cover image Narrative Medicine: The Use of History and Story in the Healing Process

Narrative Medicine: The Use of History and Story in the Healing Process

Lewis Mehl-Madrona. Bear & Company, $20 (324pp) ISBN 978-1-59143-065-0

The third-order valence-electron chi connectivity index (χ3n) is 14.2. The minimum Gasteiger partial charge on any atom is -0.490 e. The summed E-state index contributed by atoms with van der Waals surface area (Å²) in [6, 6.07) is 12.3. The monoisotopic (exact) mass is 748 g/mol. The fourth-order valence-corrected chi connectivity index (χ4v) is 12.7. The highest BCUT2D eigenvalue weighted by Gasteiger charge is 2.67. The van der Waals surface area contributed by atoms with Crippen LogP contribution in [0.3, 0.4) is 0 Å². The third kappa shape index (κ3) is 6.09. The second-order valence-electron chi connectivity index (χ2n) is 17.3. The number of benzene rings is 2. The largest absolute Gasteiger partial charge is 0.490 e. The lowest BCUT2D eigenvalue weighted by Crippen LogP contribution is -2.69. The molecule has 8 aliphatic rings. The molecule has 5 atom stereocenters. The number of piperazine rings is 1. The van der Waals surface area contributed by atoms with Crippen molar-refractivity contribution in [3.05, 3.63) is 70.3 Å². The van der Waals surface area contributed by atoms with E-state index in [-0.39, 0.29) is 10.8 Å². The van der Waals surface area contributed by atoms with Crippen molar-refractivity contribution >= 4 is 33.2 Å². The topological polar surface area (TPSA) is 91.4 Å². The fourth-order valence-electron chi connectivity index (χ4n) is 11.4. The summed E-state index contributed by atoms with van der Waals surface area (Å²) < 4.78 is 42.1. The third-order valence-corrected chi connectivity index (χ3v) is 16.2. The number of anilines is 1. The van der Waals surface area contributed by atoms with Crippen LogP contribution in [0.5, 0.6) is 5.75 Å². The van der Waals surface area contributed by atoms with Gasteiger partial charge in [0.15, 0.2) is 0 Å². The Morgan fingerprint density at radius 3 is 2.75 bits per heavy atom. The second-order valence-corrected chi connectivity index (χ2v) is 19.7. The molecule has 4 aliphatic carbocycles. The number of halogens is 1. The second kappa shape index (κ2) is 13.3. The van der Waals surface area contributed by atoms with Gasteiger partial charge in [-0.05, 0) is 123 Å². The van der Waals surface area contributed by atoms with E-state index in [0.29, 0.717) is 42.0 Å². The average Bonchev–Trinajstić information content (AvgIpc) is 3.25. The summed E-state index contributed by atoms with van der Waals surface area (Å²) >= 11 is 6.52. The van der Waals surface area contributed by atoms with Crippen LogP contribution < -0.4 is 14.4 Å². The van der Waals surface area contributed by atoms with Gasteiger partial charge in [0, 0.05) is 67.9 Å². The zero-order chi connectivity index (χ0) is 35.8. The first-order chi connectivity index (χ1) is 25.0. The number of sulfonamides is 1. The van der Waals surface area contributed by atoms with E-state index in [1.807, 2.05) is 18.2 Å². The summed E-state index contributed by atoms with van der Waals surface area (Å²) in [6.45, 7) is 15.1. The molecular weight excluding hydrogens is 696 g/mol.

Challenging the voice of conventional health care, Mehl-Medrona (Coyote Medicine) demonstrates the limits of modern medicine by looking to the perspectives and stories that have kept indigenous cultures (including his own Cherokee ancestors) healthy for centuries. A professor of family medicine and psychiatry, Mehl-Madrona avoids a ""problem-based"" vantage point, addressing root causes where conventional medicine addresses symptoms, using the body's natural tendency toward harmony and balance where others use drugs. Though it's not a new thesis, Mehl-Madrona illustrates it cleverly and accessibly (""Classical medicine stops at the frame of the body, ignoring the social world and... its multiple frames""). Mehl-Medrona invites readers into powerful tribal talking circles, as well as the sweatlodge, where patients conceptualize illness as an entity to battle. Case studies from North American and Hawaii natives demonstrate how stories themselves can spur healing: one troubled Hawaii youth was only able to identify his self-destructive behavior, and his need for help, after hearing a folk story about a boy with a man-eating shark mouth on his back. Though clearly pushing an agenda, Mehl-Madrona's arguments are compelling and level-headed, but occasionally lose momentum to excess exposition. This look at story and community's role in individual health convincingly advocates for a larger, more inclusive, more complete health care system.